the old religion was gone, and I was The portico is itself a spacious reminded in some degree of those hall, with several rows of gigantic attempts made, in England, in Sir columns. This opens into a second, Christopher Wren's time to reproand that into a third, and the third duce the architecture of the middle into a fourth hall, each one smaller ages, after that the genuine faith of and darker than that preceding it, those ages had passed away. As I the only light being derived from wandered through the intricate corthe open portico. The fourth, ridors of this sanctuary of Athor, I which was the Sanctuary (corres- could not help contrasting with the ponding to the Holy of Holies, elaborate symbolism and mystic in the Jewish Temple), and which, idolatry which called it into existprobably, none but the fully ini- ence, the plain Deism of Mohammed, tiated could enter, is perfectly which now rules in the land. Each obscure, without a taper. Around extreme has had (humanly speakthese halls are passages and nume- ing) its advantages and its evils, rous cellæ, which were either used but Egypt under the sway of El as chapels for the celebration of the Islam has never risen to the premystic worship, or else_as apart- eminence she attained under the ments for the priests. Every por- old Mythology of Amun-ra and tion of the interior is sculptured Osiris. The True Faith unites with bas-reliefs and hieroglyphics, qualities found in each of these even to the narrow and almost in- extremes, the glorious mysteries accessible passages running at the of the Church being combined in back of the cellæ.

the simplicity of the Cross, and the The most striking feature is the Holy Trinity in the stupendous portico or entrance hall. The capi- Unity of God. tals of the gigantic columns are formed of the face of Athor, the On Friday, the 4th January, we daughter of Isis and Osiris, and were to arrive at Thebes, which is the divinity of Love, repeated four only forty-eight miles and a half times on each capital. There is a above Keneh. I was all anxiety to great sameness about the bas-reliefs, catch the first glimpse of El Karnak, and a want of clear cutting, which but, owing to the wind falling, we became more perceptible to did not reach the Plain of the Great when I revisited the temple on my City until after dark. It was halfreturn from Aboo-Simbool and past ten at night when we anchored Thebes. The outside of the Great off Luxor,

THEBES.

me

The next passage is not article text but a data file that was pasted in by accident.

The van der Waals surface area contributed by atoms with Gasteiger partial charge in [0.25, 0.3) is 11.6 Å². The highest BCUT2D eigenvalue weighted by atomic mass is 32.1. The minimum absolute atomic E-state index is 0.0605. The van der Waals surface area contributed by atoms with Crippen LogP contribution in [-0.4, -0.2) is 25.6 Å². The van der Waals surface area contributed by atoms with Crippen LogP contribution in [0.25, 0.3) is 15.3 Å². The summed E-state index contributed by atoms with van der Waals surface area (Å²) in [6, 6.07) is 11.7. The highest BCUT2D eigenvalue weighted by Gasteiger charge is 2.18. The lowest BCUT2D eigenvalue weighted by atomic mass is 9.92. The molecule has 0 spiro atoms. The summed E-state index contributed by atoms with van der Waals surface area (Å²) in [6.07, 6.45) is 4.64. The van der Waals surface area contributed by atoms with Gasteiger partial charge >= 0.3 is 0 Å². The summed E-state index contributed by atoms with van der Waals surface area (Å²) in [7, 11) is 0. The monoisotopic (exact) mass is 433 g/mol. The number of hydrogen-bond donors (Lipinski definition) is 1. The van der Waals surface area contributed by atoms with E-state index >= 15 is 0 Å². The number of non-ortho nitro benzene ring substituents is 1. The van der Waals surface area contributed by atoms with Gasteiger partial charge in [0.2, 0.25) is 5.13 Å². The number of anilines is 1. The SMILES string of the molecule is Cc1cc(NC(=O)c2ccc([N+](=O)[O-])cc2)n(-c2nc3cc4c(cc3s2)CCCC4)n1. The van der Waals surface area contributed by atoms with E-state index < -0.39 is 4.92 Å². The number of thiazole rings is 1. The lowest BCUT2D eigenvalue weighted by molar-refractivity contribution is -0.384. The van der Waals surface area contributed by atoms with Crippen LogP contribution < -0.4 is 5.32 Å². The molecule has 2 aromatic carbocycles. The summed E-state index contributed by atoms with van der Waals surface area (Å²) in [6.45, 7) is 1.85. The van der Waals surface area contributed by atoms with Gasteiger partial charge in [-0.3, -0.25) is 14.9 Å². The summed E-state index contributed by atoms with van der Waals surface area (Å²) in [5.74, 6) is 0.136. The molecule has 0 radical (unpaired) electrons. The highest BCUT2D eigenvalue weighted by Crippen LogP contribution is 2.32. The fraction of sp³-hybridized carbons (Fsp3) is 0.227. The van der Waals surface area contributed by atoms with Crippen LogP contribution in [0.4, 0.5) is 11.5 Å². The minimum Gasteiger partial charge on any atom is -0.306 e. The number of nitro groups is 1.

Thebes, of which the Egyptian , of which we hired the strongest name was Amunei, or Amunoph looking, and set off, without delay, (the abode of Amun, the king of the for the Tombs of the Kings. We Gods), is known in Holy Scripture rode over a fertile and cultivated by the names of "Noph” and “No,” plain, and passed the Temple-Palace as in Jeremiah xlvi. 19—25, where of Old Koornëh and the modern it is prophesied that “Noph shall village surrounding its ruins. Its be waste and desolate without an inspection was delayed till later, inhabitant,” and that the “multi- and we continued to pursue our tude of No” shall be punished. It course over the broad and cultivated is probable that Noph was a portion plain, which had once been covered of "No," one of its quarters, for in with dense streets, until, at length, Ezekiel xxx. 16, we are told that the fertility ceasing, the corn-fields "No shall be rent asunder,” (as were succeeded by some arid and indeed was the case with Thebes rocky ground at the base of the wesin the Persian invasion) and that tern mountains, a defile of which we “Noph shall have distresses daily.” presently entered. This defile was See also Ezekiel xxx. 13, 14, 15. a wild rocky valley, far wilder than In Nahum iii. 7, 8, 9, Thebes is the valley of rocks at Linton, Devoncontrasted with Nineveh,—“Nine- shire, a most desolate glen of yellow veh is laid waste : who will bemoan | lime-rock. This glen branched into her?” “ Art thou, Nineveh, bet- a variety of other valleys, and the ter than populous No, that was road pursued a winding course, situate among the rivers,” (alluding which was at once the most picto the various streams formed by | turesque and impressive scene of the overflowing of the Nile,)“ that desolation, I remember to have had waters round about her, whose traversed. Scarce aught but a sinrampart was the” Nile; (called gle vulture was to be seen among “Bahr,” or “Sea,” to this day, by these rocks, to break upon the the Egyptians) “and her wall was death-like solitude.